We stand before an eighth grade social studies class in a rural village some hours from Jaipur. This is not where I thought we were going; I was expecting a stone-sculpting center. I check my clothing. I’m not naked, but it feels like that kind of dream. I slept through a hike today, maybe I am still asleep and everyone is at the stone sculpting center. The students ask us to name each US state. We ask them to repeat the question. Next they ask us to discuss the constitution, and when we have trouble with that they settle for a song. A song? We rack our brains. There are six of us, and none can think of an appropriate song for an eighth grade social studies class. Later we’ll think of dozens, but for now we sing the Star Spangled Banner. We’re so embarrassed we start to giggle. We explain that you’re not really supposed to giggle during the national anthem, we just can’t remember the words. But maybe we’re not supposed to tell them that we can’t remember the words to our national anthem, either.
I tell my sister after and she says, “You SANG?! No offense but, uh, Skevingtons aren’t really known for their singing abilities. Do you have any friends left?”
In the corner of the guesthouse a few girls whisper stories after bedtime. The lights are off already, and to hear I have to concentrate. One is silly, one is scary, and two start with, “Tell me about a moment that changed your life but would never translate well in an interview.” I recognize that this will become a memory that floats back to me in other years, adrift and free from chronology.
I’ve been in India for over a month now and jet lag has long abated. The delay is one of culture and personality: I study a single minute for an entire day and days go by in minutes. The pace of living has not changed but my reaction to it has slowed. Facial expressions linger on longer than words. I’m still not sleeping well.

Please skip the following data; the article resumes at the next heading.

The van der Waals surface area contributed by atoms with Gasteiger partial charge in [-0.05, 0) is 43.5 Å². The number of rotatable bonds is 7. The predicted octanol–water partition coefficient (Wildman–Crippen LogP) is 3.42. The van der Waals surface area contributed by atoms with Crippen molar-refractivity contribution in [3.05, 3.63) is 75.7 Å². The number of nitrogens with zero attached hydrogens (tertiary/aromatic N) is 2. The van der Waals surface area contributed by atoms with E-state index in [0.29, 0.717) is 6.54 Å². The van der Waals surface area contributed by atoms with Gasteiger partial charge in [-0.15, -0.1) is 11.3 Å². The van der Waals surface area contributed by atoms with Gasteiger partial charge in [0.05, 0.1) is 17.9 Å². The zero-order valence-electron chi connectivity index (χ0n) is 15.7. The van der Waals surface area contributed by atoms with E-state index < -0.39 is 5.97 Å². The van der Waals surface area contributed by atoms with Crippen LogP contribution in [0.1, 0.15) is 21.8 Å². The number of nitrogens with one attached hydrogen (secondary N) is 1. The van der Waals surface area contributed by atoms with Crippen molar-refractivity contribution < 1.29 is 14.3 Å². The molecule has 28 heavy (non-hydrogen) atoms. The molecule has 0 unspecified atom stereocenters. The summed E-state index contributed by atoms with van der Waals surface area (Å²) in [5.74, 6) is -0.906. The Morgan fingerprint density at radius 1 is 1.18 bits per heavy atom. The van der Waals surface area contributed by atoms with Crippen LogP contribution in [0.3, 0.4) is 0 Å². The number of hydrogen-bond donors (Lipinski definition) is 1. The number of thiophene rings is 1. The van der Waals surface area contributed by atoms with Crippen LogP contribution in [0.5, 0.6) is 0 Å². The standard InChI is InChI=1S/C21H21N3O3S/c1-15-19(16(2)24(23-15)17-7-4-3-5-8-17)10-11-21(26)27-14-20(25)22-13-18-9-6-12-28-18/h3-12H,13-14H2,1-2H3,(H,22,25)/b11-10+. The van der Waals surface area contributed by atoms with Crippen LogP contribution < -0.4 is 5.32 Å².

I don’t joke because humor takes time, trust has to be established, and that requires time too. But my earnestness embarrasses me. I am so eager not to offend that I’m too slow to acknowledge when I’m the one being offended: A woman I don’t know grips my hair and declares that she can’t imagine why anyone would want hair like mine. This emboldens the others around her to touch me without permission, asking the question among themselves. I don’t remind them that this is neither professional nor kind; I laugh to join in to avoid being set apart. A teachable moment passes us by.
On the way home I watch an elephant storm a clamorous mess of oncoming traffic. Motorcycles spin out and rickshaws halt as I observe this ancient creature barrel through modern society like a living, breathing King Kong. I’m the only one who intimates such metaphors though, everyone else is annoyed. My desire to be a cultivated global citizen struggles against my irrepressible glee. I scramble for a camera, then stop myself, then I regret stopping myself. The elephant is gone. I may see this scene again, but it is this first time that I can never capture.
Joseph Brodsky says that articulation lags behind experience. “How’s India?” my friends ask. I tell them I can’t say yet, only time will tell.